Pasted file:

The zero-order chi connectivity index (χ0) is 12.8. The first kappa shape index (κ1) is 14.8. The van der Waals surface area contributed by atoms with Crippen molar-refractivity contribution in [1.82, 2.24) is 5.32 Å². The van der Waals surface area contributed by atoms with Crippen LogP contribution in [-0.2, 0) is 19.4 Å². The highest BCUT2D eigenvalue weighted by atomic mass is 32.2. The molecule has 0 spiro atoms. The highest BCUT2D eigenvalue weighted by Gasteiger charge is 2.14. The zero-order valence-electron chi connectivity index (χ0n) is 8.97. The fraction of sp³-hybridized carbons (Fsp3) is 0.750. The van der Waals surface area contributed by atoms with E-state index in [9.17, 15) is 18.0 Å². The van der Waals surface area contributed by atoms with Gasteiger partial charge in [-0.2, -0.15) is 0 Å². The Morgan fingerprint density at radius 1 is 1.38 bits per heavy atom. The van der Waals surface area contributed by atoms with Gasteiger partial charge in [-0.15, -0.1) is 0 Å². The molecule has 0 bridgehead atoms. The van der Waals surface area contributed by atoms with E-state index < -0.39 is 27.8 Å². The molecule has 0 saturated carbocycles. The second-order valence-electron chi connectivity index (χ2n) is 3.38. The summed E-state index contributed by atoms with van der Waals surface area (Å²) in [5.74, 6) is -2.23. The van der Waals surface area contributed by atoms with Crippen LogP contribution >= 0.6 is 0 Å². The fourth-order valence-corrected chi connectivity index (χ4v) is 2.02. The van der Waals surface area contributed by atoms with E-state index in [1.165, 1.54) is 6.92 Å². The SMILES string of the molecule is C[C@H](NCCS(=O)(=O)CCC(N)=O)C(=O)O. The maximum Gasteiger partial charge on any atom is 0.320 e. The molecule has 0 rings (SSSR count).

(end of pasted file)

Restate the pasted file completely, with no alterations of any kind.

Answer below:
The zero-order chi connectivity index (χ0) is 12.8. The first kappa shape index (κ1) is 14.8. The van der Waals surface area contributed by atoms with Crippen molar-refractivity contribution in [1.82, 2.24) is 5.32 Å². The van der Waals surface area contributed by atoms with Crippen LogP contribution in [-0.2, 0) is 19.4 Å². The highest BCUT2D eigenvalue weighted by atomic mass is 32.2. The molecule has 0 spiro atoms. The highest BCUT2D eigenvalue weighted by Gasteiger charge is 2.14. The zero-order valence-electron chi connectivity index (χ0n) is 8.97. The fraction of sp³-hybridized carbons (Fsp3) is 0.750. The van der Waals surface area contributed by atoms with E-state index in [9.17, 15) is 18.0 Å². The van der Waals surface area contributed by atoms with Gasteiger partial charge in [-0.2, -0.15) is 0 Å². The Morgan fingerprint density at radius 1 is 1.38 bits per heavy atom. The van der Waals surface area contributed by atoms with Gasteiger partial charge in [-0.15, -0.1) is 0 Å². The molecule has 0 bridgehead atoms. The van der Waals surface area contributed by atoms with E-state index < -0.39 is 27.8 Å². The molecule has 0 saturated carbocycles. The second-order valence-electron chi connectivity index (χ2n) is 3.38. The summed E-state index contributed by atoms with van der Waals surface area (Å²) in [5.74, 6) is -2.23. The van der Waals surface area contributed by atoms with Crippen LogP contribution >= 0.6 is 0 Å². The fourth-order valence-corrected chi connectivity index (χ4v) is 2.02. The van der Waals surface area contributed by atoms with E-state index in [1.165, 1.54) is 6.92 Å². The SMILES string of the molecule is C[C@H](NCCS(=O)(=O)CCC(N)=O)C(=O)O. The maximum Gasteiger partial charge on any atom is 0.320 e. The molecule has 0 rings (SSSR count).